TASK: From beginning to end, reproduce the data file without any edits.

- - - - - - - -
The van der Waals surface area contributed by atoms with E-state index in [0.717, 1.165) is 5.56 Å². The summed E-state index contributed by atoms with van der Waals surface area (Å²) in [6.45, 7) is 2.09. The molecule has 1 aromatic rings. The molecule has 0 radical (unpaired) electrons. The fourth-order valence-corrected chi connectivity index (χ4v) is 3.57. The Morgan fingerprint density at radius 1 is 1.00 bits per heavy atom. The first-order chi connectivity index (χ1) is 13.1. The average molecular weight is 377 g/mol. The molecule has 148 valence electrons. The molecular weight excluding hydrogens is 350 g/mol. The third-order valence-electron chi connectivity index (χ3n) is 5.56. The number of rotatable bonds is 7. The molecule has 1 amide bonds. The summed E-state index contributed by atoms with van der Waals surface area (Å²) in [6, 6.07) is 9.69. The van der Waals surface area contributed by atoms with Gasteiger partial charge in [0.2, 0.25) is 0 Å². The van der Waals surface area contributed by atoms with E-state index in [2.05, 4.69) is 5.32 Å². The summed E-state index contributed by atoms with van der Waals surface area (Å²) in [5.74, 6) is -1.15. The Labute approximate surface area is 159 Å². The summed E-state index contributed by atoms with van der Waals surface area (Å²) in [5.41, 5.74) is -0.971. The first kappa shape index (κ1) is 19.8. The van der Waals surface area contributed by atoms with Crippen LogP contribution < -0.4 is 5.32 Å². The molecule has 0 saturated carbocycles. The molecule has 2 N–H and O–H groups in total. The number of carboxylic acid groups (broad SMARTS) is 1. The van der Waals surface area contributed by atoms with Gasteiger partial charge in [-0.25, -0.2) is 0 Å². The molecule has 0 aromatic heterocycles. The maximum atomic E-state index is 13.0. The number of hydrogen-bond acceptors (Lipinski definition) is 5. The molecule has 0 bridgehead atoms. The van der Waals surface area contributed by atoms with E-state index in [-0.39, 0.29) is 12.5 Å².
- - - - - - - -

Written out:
The van der Waals surface area contributed by atoms with E-state index in [0.717, 1.165) is 5.56 Å². The summed E-state index contributed by atoms with van der Waals surface area (Å²) in [6.45, 7) is 2.09. The molecule has 1 aromatic rings. The molecule has 0 radical (unpaired) electrons. The fourth-order valence-corrected chi connectivity index (χ4v) is 3.57. The Morgan fingerprint density at radius 1 is 1.00 bits per heavy atom. The first-order chi connectivity index (χ1) is 13.1. The average molecular weight is 377 g/mol. The molecule has 148 valence electrons. The molecular weight excluding hydrogens is 350 g/mol. The third-order valence-electron chi connectivity index (χ3n) is 5.56. The number of rotatable bonds is 7. The molecule has 1 amide bonds. The summed E-state index contributed by atoms with van der Waals surface area (Å²) in [6, 6.07) is 9.69. The van der Waals surface area contributed by atoms with Gasteiger partial charge in [0.2, 0.25) is 0 Å². The van der Waals surface area contributed by atoms with E-state index in [2.05, 4.69) is 5.32 Å². The summed E-state index contributed by atoms with van der Waals surface area (Å²) in [5.74, 6) is -1.15. The Labute approximate surface area is 159 Å². The summed E-state index contributed by atoms with van der Waals surface area (Å²) in [5.41, 5.74) is -0.971. The first kappa shape index (κ1) is 19.8. The van der Waals surface area contributed by atoms with Crippen LogP contribution < -0.4 is 5.32 Å². The molecule has 0 saturated carbocycles. The molecule has 2 N–H and O–H groups in total. The number of carboxylic acid groups (broad SMARTS) is 1. The van der Waals surface area contributed by atoms with Gasteiger partial charge in [-0.25, -0.2) is 0 Å². The molecule has 0 aromatic heterocycles. The maximum atomic E-state index is 13.0. The number of hydrogen-bond acceptors (Lipinski definition) is 5. The molecule has 0 bridgehead atoms. The van der Waals surface area contributed by atoms with E-state index in [-0.39, 0.29) is 12.5 Å².